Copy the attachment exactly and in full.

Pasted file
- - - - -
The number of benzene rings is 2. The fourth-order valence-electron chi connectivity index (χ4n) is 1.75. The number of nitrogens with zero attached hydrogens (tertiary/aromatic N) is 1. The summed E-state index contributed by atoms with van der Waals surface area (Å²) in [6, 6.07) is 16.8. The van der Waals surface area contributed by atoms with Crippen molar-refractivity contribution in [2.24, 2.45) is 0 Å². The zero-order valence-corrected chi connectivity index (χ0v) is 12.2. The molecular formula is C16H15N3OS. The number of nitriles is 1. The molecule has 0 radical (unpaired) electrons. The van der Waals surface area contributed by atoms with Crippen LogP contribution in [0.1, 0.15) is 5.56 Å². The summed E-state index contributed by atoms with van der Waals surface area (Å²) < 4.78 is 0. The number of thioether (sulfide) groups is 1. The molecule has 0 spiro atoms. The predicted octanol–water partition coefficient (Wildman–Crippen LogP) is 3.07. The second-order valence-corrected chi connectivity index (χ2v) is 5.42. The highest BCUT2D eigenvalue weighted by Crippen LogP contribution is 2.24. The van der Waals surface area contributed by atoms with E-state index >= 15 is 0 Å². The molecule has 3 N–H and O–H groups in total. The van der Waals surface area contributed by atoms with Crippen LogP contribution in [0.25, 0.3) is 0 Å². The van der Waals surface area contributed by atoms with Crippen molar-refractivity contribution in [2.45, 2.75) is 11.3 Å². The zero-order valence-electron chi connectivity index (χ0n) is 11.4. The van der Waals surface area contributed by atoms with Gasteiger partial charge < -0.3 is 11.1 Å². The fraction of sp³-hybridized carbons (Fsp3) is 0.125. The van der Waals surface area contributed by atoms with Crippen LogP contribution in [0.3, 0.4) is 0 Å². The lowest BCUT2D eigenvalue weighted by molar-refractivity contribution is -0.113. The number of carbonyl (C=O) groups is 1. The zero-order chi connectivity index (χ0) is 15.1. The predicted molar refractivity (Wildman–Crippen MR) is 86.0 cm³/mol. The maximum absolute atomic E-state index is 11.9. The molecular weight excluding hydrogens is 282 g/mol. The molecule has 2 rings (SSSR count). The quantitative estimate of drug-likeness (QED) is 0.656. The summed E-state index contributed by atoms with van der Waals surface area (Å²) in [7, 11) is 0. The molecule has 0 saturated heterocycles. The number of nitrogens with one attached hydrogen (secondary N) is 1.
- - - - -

The number of benzene rings is 2. The fourth-order valence-electron chi connectivity index (χ4n) is 1.75. The number of nitrogens with zero attached hydrogens (tertiary/aromatic N) is 1. The summed E-state index contributed by atoms with van der Waals surface area (Å²) in [6, 6.07) is 16.8. The van der Waals surface area contributed by atoms with Crippen molar-refractivity contribution in [2.24, 2.45) is 0 Å². The zero-order valence-corrected chi connectivity index (χ0v) is 12.2. The molecular formula is C16H15N3OS. The number of nitriles is 1. The molecule has 0 radical (unpaired) electrons. The van der Waals surface area contributed by atoms with Crippen LogP contribution in [0.1, 0.15) is 5.56 Å². The summed E-state index contributed by atoms with van der Waals surface area (Å²) < 4.78 is 0. The number of thioether (sulfide) groups is 1. The molecule has 0 spiro atoms. The predicted octanol–water partition coefficient (Wildman–Crippen LogP) is 3.07. The second-order valence-corrected chi connectivity index (χ2v) is 5.42. The highest BCUT2D eigenvalue weighted by Crippen LogP contribution is 2.24. The van der Waals surface area contributed by atoms with E-state index >= 15 is 0 Å². The molecule has 3 N–H and O–H groups in total. The van der Waals surface area contributed by atoms with Crippen LogP contribution in [0.25, 0.3) is 0 Å². The van der Waals surface area contributed by atoms with Crippen molar-refractivity contribution in [2.45, 2.75) is 11.3 Å². The zero-order valence-electron chi connectivity index (χ0n) is 11.4. The van der Waals surface area contributed by atoms with Gasteiger partial charge < -0.3 is 11.1 Å². The fraction of sp³-hybridized carbons (Fsp3) is 0.125. The van der Waals surface area contributed by atoms with Crippen LogP contribution in [0.3, 0.4) is 0 Å². The lowest BCUT2D eigenvalue weighted by molar-refractivity contribution is -0.113. The number of carbonyl (C=O) groups is 1. The zero-order chi connectivity index (χ0) is 15.1. The predicted molar refractivity (Wildman–Crippen MR) is 86.0 cm³/mol. The maximum absolute atomic E-state index is 11.9. The molecular weight excluding hydrogens is 282 g/mol. The molecule has 2 rings (SSSR count). The quantitative estimate of drug-likeness (QED) is 0.656. The summed E-state index contributed by atoms with van der Waals surface area (Å²) in [7, 11) is 0. The molecule has 0 saturated heterocycles. The number of nitrogens with one attached hydrogen (secondary N) is 1.